♬ I have a Backing Board  - ♬ I have some Felt ♬  - ♬ Unghhhh  -  ♬ Felted Backing Board 

Literally stick the felt to the backing board, I did it he other way up than shown in the image, then flipped it over. by doing it this way I was able to smooth out the felt so that I had no creases. and keep my eye out for any glue coming through. Give it 10 minutes so the glue starts to set, then flip it over. put something flat and heavy on it. I used a dinner matt and a fruit bowl. this is just to hold it in place. leave this a few hours to completely set.

Step 5

The best part of this photo frame is that it is deep and has an inner surround. So, if you want to you can have a photo recessed into the frame so that you have a deep frame. (perfect for decoupage). Or, you can use this to push the picture and/or mount to the front so that it is directly behind the glass.

We're gonna use this inner frame to felt the edges, this is totally optional, but the finished product looks cooler. (you could also use a different colour felt here to contrast the colour of your base).

Step 6

Sanding - As mentioned above, I used 2000 grit sandpaper because I didn't realise I'd need it before I started, the 200 grit was inside in my modelling supplies and my coarse sandpaper was outside in the garage and it was cold, it was Boxing Day and i was in my Pyjamas at 2 in the afternoon.

You basically want to take the smooth surface off the inner frame, so essentially key it and give the PVA Glue something to bind to. If you are really desperate you could just cut into it loads with a knife I guess. unless you start carving chunks out, it's still gonna be smooth when you put the felt on.

Whatever you do, be gentle as the frame is rather weak.

Step 7

Measure up the felt for the edges, put the frame onto i'ts side over the felt, make sure you have enough to cover the side and come up the edges, I was close in this first pic to not having enough, but, most of this is covered and the Felt stretches.

Step 8

Glue and hold, you see the pegs? don't use these!

Put some PVA along the inner side, just as you did with the backing board, don't put it along the edges just yet. Put the felt down, smooth it across the surface of the inner side and find something to hold it in the edges. you want something flat across the whole surface. the pegs were too much and left dents in the felt. This mostly brushed out but in some cases it let the PVA Glue soak through and now there's a hard patch. you cant tell in the final pics and anyone who sees this in person probably wont know, but I know and it pisses me off!

If you had something flat to sit over the felt and spread the surface area pressure, you could peg or clamp that in place and jump onto the next step, otherwise, wit for this to dry.

You're only putting glue on one edge, you may have some overlapping felt going up the other side, you can trim this later.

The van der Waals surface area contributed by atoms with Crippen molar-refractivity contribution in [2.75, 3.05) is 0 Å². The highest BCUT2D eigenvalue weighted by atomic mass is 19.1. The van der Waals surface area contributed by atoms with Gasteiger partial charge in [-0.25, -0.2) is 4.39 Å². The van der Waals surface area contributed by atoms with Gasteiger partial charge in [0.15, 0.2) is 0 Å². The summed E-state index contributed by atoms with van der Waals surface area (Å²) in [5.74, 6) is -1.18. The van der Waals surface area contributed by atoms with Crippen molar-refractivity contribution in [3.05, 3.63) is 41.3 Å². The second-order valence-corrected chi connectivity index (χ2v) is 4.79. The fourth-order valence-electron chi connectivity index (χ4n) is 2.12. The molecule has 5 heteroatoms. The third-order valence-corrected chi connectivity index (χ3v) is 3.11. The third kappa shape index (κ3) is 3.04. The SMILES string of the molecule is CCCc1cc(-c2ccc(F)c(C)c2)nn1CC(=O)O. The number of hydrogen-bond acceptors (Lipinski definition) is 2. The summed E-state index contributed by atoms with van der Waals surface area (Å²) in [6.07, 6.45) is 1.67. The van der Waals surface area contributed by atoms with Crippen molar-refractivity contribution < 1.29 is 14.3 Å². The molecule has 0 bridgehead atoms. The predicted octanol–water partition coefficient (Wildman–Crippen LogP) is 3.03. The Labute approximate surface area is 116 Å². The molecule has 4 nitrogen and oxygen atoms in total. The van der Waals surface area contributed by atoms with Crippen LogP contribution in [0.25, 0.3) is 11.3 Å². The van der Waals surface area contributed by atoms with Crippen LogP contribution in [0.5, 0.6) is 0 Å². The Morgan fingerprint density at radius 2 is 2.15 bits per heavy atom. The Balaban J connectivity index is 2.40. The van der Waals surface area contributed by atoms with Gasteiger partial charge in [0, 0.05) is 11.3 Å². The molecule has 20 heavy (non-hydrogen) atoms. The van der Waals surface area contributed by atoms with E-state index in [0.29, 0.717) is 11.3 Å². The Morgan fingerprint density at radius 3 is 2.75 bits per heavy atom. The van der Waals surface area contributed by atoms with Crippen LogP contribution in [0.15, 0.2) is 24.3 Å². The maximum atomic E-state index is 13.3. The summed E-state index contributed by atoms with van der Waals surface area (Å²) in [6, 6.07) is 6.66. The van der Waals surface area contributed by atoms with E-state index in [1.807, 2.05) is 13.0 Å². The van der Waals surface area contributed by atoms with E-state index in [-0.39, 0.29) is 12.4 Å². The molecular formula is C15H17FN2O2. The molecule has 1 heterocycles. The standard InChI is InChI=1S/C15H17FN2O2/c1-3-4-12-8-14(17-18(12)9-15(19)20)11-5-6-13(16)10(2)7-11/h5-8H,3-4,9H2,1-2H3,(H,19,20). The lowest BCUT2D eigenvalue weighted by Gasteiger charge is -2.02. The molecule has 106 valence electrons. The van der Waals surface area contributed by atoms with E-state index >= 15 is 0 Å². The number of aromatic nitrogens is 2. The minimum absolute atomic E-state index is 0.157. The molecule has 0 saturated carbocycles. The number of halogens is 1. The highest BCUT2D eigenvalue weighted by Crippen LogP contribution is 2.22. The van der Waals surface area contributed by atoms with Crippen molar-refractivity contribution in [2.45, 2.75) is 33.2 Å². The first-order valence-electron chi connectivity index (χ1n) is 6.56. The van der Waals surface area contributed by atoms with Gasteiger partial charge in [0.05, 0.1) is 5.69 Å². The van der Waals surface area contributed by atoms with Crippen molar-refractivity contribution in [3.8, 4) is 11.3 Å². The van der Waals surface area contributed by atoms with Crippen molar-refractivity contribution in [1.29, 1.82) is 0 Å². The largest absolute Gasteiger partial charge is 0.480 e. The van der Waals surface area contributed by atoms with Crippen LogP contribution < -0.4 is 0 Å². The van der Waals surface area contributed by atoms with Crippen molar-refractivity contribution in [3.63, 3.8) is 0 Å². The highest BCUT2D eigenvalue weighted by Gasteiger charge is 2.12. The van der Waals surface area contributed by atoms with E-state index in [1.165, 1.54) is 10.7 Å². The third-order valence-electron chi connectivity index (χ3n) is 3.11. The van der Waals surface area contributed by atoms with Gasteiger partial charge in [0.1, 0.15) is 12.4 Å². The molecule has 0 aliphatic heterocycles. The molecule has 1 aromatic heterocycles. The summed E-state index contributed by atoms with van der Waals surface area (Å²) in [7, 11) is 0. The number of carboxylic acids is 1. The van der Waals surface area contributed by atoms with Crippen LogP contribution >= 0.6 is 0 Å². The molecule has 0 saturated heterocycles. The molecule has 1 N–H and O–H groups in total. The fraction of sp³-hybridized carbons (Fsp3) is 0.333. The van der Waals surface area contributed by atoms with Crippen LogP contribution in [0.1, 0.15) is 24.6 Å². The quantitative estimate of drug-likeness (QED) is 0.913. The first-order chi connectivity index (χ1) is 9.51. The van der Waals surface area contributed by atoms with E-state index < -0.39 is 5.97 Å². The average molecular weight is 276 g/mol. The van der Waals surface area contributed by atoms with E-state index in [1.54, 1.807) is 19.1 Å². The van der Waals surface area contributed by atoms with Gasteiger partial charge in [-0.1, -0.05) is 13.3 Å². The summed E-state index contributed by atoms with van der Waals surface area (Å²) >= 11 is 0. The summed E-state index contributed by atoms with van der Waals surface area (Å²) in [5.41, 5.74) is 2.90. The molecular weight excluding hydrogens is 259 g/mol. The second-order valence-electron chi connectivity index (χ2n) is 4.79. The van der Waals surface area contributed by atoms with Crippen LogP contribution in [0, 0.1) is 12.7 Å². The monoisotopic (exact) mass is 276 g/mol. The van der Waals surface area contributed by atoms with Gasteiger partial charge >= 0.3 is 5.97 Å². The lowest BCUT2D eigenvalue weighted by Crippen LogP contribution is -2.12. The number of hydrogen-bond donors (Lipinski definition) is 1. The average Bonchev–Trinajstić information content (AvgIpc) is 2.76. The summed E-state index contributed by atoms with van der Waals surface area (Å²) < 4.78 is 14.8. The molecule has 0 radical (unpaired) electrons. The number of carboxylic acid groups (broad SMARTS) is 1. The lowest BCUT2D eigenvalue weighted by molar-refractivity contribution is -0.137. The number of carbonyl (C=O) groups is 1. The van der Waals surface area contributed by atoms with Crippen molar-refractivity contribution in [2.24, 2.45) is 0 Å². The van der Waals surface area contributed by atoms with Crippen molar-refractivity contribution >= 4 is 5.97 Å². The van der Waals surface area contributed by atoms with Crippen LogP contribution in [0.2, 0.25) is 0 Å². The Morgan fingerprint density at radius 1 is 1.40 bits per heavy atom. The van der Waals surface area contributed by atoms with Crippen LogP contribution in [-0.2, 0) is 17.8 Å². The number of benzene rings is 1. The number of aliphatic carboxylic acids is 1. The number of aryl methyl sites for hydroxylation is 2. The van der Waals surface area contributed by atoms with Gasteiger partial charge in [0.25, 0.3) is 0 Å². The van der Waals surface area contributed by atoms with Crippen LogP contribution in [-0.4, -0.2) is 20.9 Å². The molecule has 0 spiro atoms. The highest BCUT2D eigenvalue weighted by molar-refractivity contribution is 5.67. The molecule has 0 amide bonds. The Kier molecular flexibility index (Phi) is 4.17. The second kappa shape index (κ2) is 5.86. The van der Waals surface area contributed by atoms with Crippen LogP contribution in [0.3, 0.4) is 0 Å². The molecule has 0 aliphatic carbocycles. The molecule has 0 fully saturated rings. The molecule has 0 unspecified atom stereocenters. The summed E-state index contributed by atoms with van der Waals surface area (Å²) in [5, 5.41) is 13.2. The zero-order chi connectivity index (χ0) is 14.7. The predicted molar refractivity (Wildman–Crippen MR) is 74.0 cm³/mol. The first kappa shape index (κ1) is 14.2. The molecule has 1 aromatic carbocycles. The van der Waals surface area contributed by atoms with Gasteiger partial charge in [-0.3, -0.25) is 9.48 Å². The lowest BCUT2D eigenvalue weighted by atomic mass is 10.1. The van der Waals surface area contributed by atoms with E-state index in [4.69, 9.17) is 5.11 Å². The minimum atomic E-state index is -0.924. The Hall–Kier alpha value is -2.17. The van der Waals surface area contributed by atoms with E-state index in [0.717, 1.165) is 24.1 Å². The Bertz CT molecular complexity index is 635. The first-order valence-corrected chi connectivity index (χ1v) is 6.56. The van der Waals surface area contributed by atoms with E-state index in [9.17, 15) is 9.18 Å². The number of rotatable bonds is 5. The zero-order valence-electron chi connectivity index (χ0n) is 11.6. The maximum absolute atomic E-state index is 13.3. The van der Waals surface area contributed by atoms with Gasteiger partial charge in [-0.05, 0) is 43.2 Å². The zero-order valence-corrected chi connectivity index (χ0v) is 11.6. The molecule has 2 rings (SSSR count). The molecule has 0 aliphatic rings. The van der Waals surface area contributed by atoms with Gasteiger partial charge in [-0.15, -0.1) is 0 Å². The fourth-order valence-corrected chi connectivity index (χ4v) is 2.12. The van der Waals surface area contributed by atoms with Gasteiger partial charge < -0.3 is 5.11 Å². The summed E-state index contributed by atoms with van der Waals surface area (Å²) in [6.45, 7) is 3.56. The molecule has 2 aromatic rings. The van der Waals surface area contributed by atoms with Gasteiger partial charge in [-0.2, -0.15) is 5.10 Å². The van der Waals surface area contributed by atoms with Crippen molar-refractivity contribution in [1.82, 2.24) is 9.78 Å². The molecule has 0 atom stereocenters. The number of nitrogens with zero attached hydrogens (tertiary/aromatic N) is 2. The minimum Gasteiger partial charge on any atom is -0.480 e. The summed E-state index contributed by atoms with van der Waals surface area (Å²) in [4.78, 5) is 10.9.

Step 9

Do the opposite side, if you aren't pegging (oh the lolz), you may want to wait for first side to almost fully dry before you do this step

Step 10

Make sure its dry and trim the excess going up the edges, one side should be one solid piece of felt, we are having all the joins in the corners. Use an X-Acto Knife or Craft Knife to trim right into the corners

Step 11

Glue the third edge, trim this as you apply it now, use your X-Acto Knife or Craft Knife. you can now push this into the corners as the felt has a little stretch to it, make it neat in the corners get it nice and smooth then clamp it in place until it dries

Step 12

We've done the same thing now for three steps, I'm going to leave the instructions for this step open to your own interpretation, but basically get the felt on the final edge.

Once this is dry, trim all the edges so that you have enough felt for the overlapping sides but not much more or it wont fit back in the outer frame.

Step 13

Trim the backing board, if you left all the inner frame edges to dry, the backing board is definitely dry by now. trim this as close to the edge of the actual board as you can with no overlap.

Step 14

Put some glue on the edges of the inner frame (on the side that will be closest to front of the the outer frame) and fold over the remaining felt, you can clamp it here if you want but the pressure of closing the frame up will be enough to hold it in place as it dries. As you push the inner frame into the outer frame, use something like a ruler to push the felt into the crease so that it is neat.

Also, confusingly, I have put the felted Backing Board beneath the frame here, it looks like i've put it in the frame, I haven't, I just sat the frame on it as I took the photo.

Step 15

Apply glue to the inner edge of the inner frame (the edge facing the rear) and fold over the felt, Put the backing board back in and again use something flat like a ruler to tuck the felt into the edge as you press down. Use the frames clips to hold the backing board in place and wait for it to dry, but you can now pretty much use it as it is drying.

Now, Roll some dice! any guesses from anyone what set these dice are from?